Annihilator Biography

This thrash metal band is a vehicle for the talents of classically trained Canadian guitarist Jeff Waters (13 February 1966, Ottawa, Canada). The initial line-up of Annihilator was formed in 1984 by Waters, John Bates (vocals), Paul Malek (drums) and Dave Scott (bass). After the break-up of this line-up, Waters set the underground scene alight with a demo entitled ‘Phantasmagoria’. He then relocated to Vancouver to work on Annihilator’s 1989 debut, Alice In Hell. This was a tour de force of intricate thrash, with all the guitars and bass parts played by Waters, who also produced and wrote the material, with Randy Rampage (vocals, ex-D.O.A. ) and Ray Hartmann (drums); the line-up was augmented by Anthony Greenham (guitar) and Wayne Darley (bass) after the recording. The sizzling guitar work helped the record to become, at the time, the bestselling debut in the history of Roadrunner Records.

The band subsequently suffered from an unstable line-up, with Greenham being replaced almost immediately by Dave Scott Davis, while Rampage departed when touring was complete, with ex-Omen frontman Coburn Pharr stepping in. Never, Neverland (1990) was another excellent effort, displaying rather more lyrical maturity than the debut, and a new version of ‘Phantasmagoria’. Band stability remained an issue, and Davis’ departure on the eve of a European tour as guests of Judas Priest caused problems due to the sheer complexity of the material, but the band nevertheless managed to produce creditable performances.

After a lengthy break, Waters and Darley returned with new guitarist Neil Goldberg, drummer Mike Mangini (b. 18 April 1963, Newton, Massachusetts, USA), and another vocalist, Aaron Randall. 1993’s Set The World On Fire, though less well received by the metal press than previous offerings, revealed some promising progression beyond thrash boundaries into more melodic spaces, and sold well. The remixed and unreleased tracks compilation Bag Of Tricks marked the end of the band’s initial tenure with Roadrunner. 1994’s King Of The Kill saw Waters take over lead vocals and featured Randy Black on drums. The 1996 follow-up Refresh The Demon was poor, but Waters bounced back the following year with Remains, effectively a solo album which introduced an exciting new industrial direction.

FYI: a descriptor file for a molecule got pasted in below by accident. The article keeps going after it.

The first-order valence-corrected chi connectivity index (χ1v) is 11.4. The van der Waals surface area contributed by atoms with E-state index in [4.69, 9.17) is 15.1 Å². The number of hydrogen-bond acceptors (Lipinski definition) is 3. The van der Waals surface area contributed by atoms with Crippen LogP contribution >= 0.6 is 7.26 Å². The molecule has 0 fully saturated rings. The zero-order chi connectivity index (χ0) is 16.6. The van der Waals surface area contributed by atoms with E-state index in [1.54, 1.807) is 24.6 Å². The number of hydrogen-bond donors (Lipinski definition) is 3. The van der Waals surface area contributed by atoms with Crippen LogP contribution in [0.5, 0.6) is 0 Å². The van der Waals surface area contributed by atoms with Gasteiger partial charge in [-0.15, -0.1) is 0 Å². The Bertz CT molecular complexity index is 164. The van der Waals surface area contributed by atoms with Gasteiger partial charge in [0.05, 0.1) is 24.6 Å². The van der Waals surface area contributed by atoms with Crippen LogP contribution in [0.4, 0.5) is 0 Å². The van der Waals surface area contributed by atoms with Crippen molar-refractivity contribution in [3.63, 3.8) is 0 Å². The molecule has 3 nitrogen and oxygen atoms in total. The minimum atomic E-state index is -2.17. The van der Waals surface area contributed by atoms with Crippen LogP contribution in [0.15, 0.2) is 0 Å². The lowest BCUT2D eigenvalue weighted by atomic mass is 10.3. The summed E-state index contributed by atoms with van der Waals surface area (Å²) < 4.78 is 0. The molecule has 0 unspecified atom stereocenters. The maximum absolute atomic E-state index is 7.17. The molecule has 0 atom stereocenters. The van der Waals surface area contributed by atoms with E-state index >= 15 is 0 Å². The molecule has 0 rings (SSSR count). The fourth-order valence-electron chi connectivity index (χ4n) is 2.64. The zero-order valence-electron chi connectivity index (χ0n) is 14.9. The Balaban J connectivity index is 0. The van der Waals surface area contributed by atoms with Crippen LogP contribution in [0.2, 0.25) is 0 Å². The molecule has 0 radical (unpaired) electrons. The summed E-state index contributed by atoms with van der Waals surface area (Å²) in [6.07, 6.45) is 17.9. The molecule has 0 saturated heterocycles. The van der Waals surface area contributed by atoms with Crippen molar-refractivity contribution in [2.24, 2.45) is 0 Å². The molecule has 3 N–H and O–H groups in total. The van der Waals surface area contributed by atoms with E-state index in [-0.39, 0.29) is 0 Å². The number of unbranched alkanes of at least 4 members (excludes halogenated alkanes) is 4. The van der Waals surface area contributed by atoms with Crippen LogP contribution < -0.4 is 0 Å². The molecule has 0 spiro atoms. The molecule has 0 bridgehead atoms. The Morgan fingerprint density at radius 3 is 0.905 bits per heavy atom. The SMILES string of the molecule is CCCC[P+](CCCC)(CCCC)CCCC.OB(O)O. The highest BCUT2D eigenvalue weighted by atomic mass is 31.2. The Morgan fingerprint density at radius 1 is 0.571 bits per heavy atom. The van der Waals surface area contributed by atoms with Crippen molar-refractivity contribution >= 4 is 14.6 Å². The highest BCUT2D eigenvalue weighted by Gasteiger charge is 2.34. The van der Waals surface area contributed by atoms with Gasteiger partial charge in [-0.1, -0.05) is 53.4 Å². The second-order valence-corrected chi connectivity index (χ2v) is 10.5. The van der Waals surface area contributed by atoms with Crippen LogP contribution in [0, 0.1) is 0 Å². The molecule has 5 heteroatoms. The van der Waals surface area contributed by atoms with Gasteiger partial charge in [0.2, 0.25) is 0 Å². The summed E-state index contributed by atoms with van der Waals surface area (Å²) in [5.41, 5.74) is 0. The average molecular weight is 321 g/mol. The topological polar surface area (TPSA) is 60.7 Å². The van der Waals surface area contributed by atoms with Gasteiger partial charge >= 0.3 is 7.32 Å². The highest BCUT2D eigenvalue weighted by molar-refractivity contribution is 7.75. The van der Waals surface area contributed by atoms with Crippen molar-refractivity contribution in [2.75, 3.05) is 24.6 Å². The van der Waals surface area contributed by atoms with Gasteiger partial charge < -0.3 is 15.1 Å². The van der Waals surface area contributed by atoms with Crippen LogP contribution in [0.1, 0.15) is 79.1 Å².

The Roadrunner set Criteria For A Black Widow (1999) reunited Waters, Rampage, Hartmann and Davis, with Russell Bergquist joining up as bass player. Another personnel overhaul saw Joe Comeau replacing Rampage on Carnival Diablos. Curran Murphy and Randy Black then replaced Davis and Hartmann respectively on 2002’s Waking The Fury. Yet another vocalist, Dave Padden (b. 13 February 1976, Canada), was in place for the band’s AFM Records studio debut All For You. This 2004 recording also featured the return of Mike Mangini, but he had departed by the time of the following year’s Schizo Deluxe. The 2007 release Metal featured numerous guests including Mangini, Corey Beaulieu (Trivium) and Alex Laiho (Children Of Bodom).

Source: The Encyclopedia of Popular Music by Colin Larkin. Licensed from Muze.

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